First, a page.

Iowa basketball’s Best/Worst moments: No.2

Iowa’s men’s basketball team finished 15-17 and 5-13 in the Big Ten. In a long season, there are always highlights and not-so memorable moments, particularly in a season that featured a little of both.

Over this week, I’ve rank the top and worst moments of the season — two every day. Today’s edition includes the N0. 2 best and worst moments of the 2008-09 men’s basketball season.

Coming Saturday: The best/worst moments of the season

No. 2 Best: Iowa beats Penn State in 2 OTs

Iowa's Jake Kelly, left, blocks a shot by Penn State's Talor Battle, right, during the second overtime March 7. Iowa won 75-67, in double overtime. (AP Photo /Matthew Putney)

Iowa's Jake Kelly, left, blocks a shot by Penn State's Talor Battle, right, during the second overtime March 7. Iowa won 75-67, in double overtime. (AP Photo /Matthew Putney)

Iowa had nothing to gain; Penn State, later spurned by the NCAA Tournament Committee, had everything on the line. That didn’t stop Iowa from earning the Big Ten’s biggest upset this season.

Nothing on the line? Tell that to Iowa sophomore Jake Kelly who woke up Saturday with a 101-degree body temperature and spilled his guts in a trash can 50 feet from the basketball court early in the second half.

Nothing on the line? Ask senior Cyrus Tate, who lugged a swollen right ankle up and down the court for 42 minutes.

Nothing on the line? Hard to tell at Carver-Hawkeye Arena, where Iowa, the Big Ten’s 10th-best team, outfought, out-hustled and gutted out a 75-67 double-overtime win against Penn State in the teams’ Big Ten regular-season finale. If there was nothing on the line, Kelly wouldn’t have played. Tate wouldn’t have bawled his eyes out in the locker room. Matt Gatens and Devan Bawinkel wouldn’t have played 50 minutes.

“I think it was just the desire,” said Tate, who scored 15 points and grabbed 10 rebounds in his final game at Carver-Hawkeye Arena. “I think all of the guys gutted it out, just said ‘OK, we’re going to take this; this is our home.’ I think guys just really had that mindset, that focus.'”

Kelly notched his fourth 20-point effort this season, finishing with 22 points, 11 assists and four rebounds — three of which were offensive. He’s scored at least 19 points in the last six games.

No. 2 Tucker’s woes stop Iowa

Iowa's Anthony Tucker sits on the team's bench against Wisconsin Jan. 21, 2009 at Carver-Hawkeye Arena. Iowa announced on Wednesday that Tucker will miss the second semester of the 2008-09 season due to being ruled academically ineligible. (Brian Ray/The Gazette)

Iowa's Anthony Tucker sits on the team's bench against Wisconsin Jan. 21, 2009 at Carver-Hawkeye Arena. Iowa announced on Wednesday that Tucker will miss the second semester of the 2008-09 season due to being ruled academically ineligible. (Brian Ray/The Gazette)

No Iowa player shined brighter in the season’s first month than freshman Anthony Tucker. But in shocking fashion, all that promise was gone.

Tucker was ruled academically ineligible Jan. 21 and sat out the rest of the season. Tucker experienced a whirlwind first season with the Hawkeyes. He tied for the team’s highest scoring output of the season with 24 points against West Virginia. He hit seven 3-pointers at The Citadel. He averaged 17 points a game through his first six games. He was pure money from outside the arc.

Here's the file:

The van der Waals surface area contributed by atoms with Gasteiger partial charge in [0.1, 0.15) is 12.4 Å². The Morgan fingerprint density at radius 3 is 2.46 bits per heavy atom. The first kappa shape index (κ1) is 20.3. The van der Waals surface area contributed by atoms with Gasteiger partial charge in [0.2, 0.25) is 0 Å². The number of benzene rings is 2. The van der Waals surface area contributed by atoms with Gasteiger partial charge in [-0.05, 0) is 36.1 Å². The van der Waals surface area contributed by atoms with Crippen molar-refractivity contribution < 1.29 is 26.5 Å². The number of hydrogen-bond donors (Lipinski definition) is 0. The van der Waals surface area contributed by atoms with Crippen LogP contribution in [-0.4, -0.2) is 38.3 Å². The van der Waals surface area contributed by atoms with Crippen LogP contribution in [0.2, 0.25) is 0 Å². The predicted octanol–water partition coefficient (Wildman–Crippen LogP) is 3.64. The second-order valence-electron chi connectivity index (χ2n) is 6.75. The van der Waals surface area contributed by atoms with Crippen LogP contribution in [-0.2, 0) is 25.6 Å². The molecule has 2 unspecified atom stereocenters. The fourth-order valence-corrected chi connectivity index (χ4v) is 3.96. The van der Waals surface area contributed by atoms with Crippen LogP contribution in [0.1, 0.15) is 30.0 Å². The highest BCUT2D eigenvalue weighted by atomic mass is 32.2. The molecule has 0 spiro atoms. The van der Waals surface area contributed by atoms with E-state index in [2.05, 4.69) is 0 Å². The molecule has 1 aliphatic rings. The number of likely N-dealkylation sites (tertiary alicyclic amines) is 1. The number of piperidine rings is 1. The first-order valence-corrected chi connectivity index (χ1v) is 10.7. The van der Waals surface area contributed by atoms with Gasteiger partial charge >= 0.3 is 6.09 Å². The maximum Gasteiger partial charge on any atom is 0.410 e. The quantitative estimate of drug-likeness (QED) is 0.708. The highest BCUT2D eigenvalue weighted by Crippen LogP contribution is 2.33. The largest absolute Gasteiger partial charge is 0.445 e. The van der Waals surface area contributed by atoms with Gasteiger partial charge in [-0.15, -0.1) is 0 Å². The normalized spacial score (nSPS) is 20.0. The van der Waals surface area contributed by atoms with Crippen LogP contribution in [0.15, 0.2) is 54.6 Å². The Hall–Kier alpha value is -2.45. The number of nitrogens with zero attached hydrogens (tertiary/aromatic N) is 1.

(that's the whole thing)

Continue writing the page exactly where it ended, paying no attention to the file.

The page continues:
Then it all fell apart. On Dec. 7, Tucker was found unconscious and intoxicated in a downtown Iowa City alley and was taken to University of Iowa Hospitals and Clinics. He was later charged with public intoxication and was suspended for 11 days.

The alcohol incident ran concurrent with mononucleosis, which fatigued Tucker on the court and in the classroom. His absence likely cost Iowa a game or two, and the Hawkeyes’ perimeter offense missed his outside shooting.

“It’s more frustrating for me knowing that I’ve felt like I’ve let my teammates and coaches down,” Tucker said. “The guys are doing their best. We don’t have a plethora of great shooters, but we do have a lot of guys that are great at a lot of other things and do their best to make plays. It’s just been frustrating knowing that I’ve let some people down.”

On the bright side, Tucker still practiced with the team and said his grades have improved. His health has improved, he’s gained strength and shoots 3-pointers in practice like they’re free throws. For Iowa’s program to succeed next year, Tucker is an integral piece in Coach Todd Lickliter’s puzzle.

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2 Responses to Iowa basketball’s Best/Worst moments: No.2

  1. JP says:

    With all the problems involving Iowa athletes in general over the past several years, I can honestly say I hope this kid makes it. Unlike some of the others, he appears to be trying to make amends. It would have been easy for him to pack his bags and never look back but, I commend the kid for sticking around and trying to right the ship. While Pierce attempted to do this several years ago, and we all know how that worked out, he needs to look no further for a precedent of what NOT to do. I wish him the best and look forward to seeing him complete a full season next year.

  2. herman feckenfelder says:

    well Lickster the trickster will have one more season to $uck the Iowa basketball coffers dry, after that it’s all over and the Lickster can turn into Dorothy at midnight and return to Kansas (Indiana) where everything is just swell, cuz the only thing that swells is Licksters unearned overinflated million dollar plu$ $alary and the all time two year record losses he’s imposed on the Iowa fans while he’s been here at Iowa, what a crock

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